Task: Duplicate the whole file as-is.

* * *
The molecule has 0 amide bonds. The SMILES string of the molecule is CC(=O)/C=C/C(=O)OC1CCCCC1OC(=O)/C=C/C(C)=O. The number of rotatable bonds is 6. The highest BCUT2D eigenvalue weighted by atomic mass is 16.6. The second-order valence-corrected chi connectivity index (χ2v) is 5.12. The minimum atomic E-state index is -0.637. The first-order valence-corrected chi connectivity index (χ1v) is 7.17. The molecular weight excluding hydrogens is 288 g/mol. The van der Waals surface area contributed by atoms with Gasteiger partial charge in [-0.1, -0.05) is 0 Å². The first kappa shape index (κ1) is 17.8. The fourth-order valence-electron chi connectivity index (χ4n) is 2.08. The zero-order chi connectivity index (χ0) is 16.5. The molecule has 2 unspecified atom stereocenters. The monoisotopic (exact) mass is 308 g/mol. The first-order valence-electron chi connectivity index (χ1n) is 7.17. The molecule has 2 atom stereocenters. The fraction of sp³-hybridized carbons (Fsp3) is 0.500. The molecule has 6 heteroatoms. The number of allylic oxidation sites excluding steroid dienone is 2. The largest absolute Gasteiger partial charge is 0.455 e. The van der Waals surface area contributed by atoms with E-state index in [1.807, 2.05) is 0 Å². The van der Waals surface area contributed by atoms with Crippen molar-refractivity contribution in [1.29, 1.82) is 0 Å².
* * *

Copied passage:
The molecule has 0 amide bonds. The SMILES string of the molecule is CC(=O)/C=C/C(=O)OC1CCCCC1OC(=O)/C=C/C(C)=O. The number of rotatable bonds is 6. The highest BCUT2D eigenvalue weighted by atomic mass is 16.6. The second-order valence-corrected chi connectivity index (χ2v) is 5.12. The minimum atomic E-state index is -0.637. The first-order valence-corrected chi connectivity index (χ1v) is 7.17. The molecular weight excluding hydrogens is 288 g/mol. The van der Waals surface area contributed by atoms with Gasteiger partial charge in [-0.1, -0.05) is 0 Å². The first kappa shape index (κ1) is 17.8. The fourth-order valence-electron chi connectivity index (χ4n) is 2.08. The zero-order chi connectivity index (χ0) is 16.5. The molecule has 2 unspecified atom stereocenters. The monoisotopic (exact) mass is 308 g/mol. The first-order valence-electron chi connectivity index (χ1n) is 7.17. The molecule has 2 atom stereocenters. The fraction of sp³-hybridized carbons (Fsp3) is 0.500. The molecule has 6 heteroatoms. The number of allylic oxidation sites excluding steroid dienone is 2. The largest absolute Gasteiger partial charge is 0.455 e. The van der Waals surface area contributed by atoms with E-state index in [1.807, 2.05) is 0 Å². The van der Waals surface area contributed by atoms with Crippen molar-refractivity contribution in [1.29, 1.82) is 0 Å².